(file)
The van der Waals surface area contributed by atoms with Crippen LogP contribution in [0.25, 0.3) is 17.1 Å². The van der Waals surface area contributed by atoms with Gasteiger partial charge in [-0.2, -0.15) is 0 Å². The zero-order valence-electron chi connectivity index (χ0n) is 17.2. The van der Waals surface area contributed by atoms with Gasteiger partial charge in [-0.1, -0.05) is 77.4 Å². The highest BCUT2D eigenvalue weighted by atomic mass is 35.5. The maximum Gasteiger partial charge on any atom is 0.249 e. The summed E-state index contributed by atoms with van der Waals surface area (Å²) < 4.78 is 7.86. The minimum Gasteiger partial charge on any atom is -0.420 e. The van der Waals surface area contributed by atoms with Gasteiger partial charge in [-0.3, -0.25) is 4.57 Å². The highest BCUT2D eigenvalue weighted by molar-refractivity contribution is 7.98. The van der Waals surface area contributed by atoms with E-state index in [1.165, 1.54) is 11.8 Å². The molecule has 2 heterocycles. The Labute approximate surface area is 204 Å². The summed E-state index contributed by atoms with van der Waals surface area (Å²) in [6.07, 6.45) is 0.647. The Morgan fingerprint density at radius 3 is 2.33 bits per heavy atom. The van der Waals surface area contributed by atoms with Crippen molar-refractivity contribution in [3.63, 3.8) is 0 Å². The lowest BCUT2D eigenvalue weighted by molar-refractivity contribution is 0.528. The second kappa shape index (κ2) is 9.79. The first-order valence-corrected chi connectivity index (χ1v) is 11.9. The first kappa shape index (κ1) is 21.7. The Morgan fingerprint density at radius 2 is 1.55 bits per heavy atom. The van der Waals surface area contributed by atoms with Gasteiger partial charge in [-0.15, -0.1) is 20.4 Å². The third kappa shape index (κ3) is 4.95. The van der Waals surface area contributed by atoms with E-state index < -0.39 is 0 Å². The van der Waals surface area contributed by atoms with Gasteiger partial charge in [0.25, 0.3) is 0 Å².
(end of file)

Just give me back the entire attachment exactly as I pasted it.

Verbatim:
The van der Waals surface area contributed by atoms with Crippen LogP contribution in [0.25, 0.3) is 17.1 Å². The van der Waals surface area contributed by atoms with Gasteiger partial charge in [-0.2, -0.15) is 0 Å². The zero-order valence-electron chi connectivity index (χ0n) is 17.2. The van der Waals surface area contributed by atoms with Gasteiger partial charge in [-0.1, -0.05) is 77.4 Å². The highest BCUT2D eigenvalue weighted by atomic mass is 35.5. The maximum Gasteiger partial charge on any atom is 0.249 e. The summed E-state index contributed by atoms with van der Waals surface area (Å²) < 4.78 is 7.86. The minimum Gasteiger partial charge on any atom is -0.420 e. The van der Waals surface area contributed by atoms with Gasteiger partial charge in [-0.3, -0.25) is 4.57 Å². The highest BCUT2D eigenvalue weighted by molar-refractivity contribution is 7.98. The van der Waals surface area contributed by atoms with E-state index in [1.165, 1.54) is 11.8 Å². The molecule has 2 heterocycles. The Labute approximate surface area is 204 Å². The summed E-state index contributed by atoms with van der Waals surface area (Å²) in [6.07, 6.45) is 0.647. The Morgan fingerprint density at radius 3 is 2.33 bits per heavy atom. The van der Waals surface area contributed by atoms with Crippen molar-refractivity contribution in [3.63, 3.8) is 0 Å². The lowest BCUT2D eigenvalue weighted by molar-refractivity contribution is 0.528. The second kappa shape index (κ2) is 9.79. The first-order valence-corrected chi connectivity index (χ1v) is 11.9. The first kappa shape index (κ1) is 21.7. The Morgan fingerprint density at radius 2 is 1.55 bits per heavy atom. The van der Waals surface area contributed by atoms with Gasteiger partial charge in [-0.15, -0.1) is 20.4 Å². The third kappa shape index (κ3) is 4.95. The van der Waals surface area contributed by atoms with E-state index < -0.39 is 0 Å². The van der Waals surface area contributed by atoms with Gasteiger partial charge in [0.25, 0.3) is 0 Å².